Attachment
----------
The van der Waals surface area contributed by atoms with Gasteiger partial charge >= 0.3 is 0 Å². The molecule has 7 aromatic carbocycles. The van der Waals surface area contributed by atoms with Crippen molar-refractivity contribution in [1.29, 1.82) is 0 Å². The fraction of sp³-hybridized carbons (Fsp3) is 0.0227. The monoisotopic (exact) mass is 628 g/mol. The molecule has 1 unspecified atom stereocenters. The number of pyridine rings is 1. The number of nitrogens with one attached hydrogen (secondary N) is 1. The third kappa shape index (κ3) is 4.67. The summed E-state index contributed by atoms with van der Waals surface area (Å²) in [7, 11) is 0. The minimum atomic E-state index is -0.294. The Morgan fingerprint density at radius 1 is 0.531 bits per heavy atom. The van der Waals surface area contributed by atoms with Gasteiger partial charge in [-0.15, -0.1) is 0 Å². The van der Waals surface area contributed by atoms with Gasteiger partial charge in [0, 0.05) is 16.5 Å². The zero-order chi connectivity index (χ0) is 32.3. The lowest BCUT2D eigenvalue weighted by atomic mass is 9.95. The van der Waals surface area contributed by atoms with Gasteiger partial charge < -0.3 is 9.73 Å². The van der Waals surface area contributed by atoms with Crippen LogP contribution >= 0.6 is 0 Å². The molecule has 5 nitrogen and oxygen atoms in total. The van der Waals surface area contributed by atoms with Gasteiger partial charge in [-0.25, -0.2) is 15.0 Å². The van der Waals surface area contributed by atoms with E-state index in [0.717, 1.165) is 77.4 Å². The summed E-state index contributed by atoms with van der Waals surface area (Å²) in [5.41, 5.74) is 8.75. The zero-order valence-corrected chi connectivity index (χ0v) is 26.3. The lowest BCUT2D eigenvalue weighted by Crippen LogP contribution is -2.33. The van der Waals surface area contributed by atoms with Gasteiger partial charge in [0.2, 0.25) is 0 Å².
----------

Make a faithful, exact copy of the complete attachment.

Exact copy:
The van der Waals surface area contributed by atoms with Gasteiger partial charge >= 0.3 is 0 Å². The molecule has 7 aromatic carbocycles. The van der Waals surface area contributed by atoms with Crippen molar-refractivity contribution in [1.29, 1.82) is 0 Å². The fraction of sp³-hybridized carbons (Fsp3) is 0.0227. The monoisotopic (exact) mass is 628 g/mol. The molecule has 1 unspecified atom stereocenters. The number of pyridine rings is 1. The number of nitrogens with one attached hydrogen (secondary N) is 1. The third kappa shape index (κ3) is 4.67. The summed E-state index contributed by atoms with van der Waals surface area (Å²) in [7, 11) is 0. The minimum atomic E-state index is -0.294. The Morgan fingerprint density at radius 1 is 0.531 bits per heavy atom. The van der Waals surface area contributed by atoms with Gasteiger partial charge in [-0.15, -0.1) is 0 Å². The van der Waals surface area contributed by atoms with Gasteiger partial charge in [0, 0.05) is 16.5 Å². The zero-order chi connectivity index (χ0) is 32.3. The lowest BCUT2D eigenvalue weighted by atomic mass is 9.95. The van der Waals surface area contributed by atoms with Gasteiger partial charge < -0.3 is 9.73 Å². The van der Waals surface area contributed by atoms with Crippen LogP contribution >= 0.6 is 0 Å². The molecule has 5 nitrogen and oxygen atoms in total. The van der Waals surface area contributed by atoms with Gasteiger partial charge in [-0.25, -0.2) is 15.0 Å². The van der Waals surface area contributed by atoms with E-state index in [0.717, 1.165) is 77.4 Å². The summed E-state index contributed by atoms with van der Waals surface area (Å²) in [5.41, 5.74) is 8.75. The zero-order valence-corrected chi connectivity index (χ0v) is 26.3. The lowest BCUT2D eigenvalue weighted by Crippen LogP contribution is -2.33. The van der Waals surface area contributed by atoms with Gasteiger partial charge in [0.2, 0.25) is 0 Å².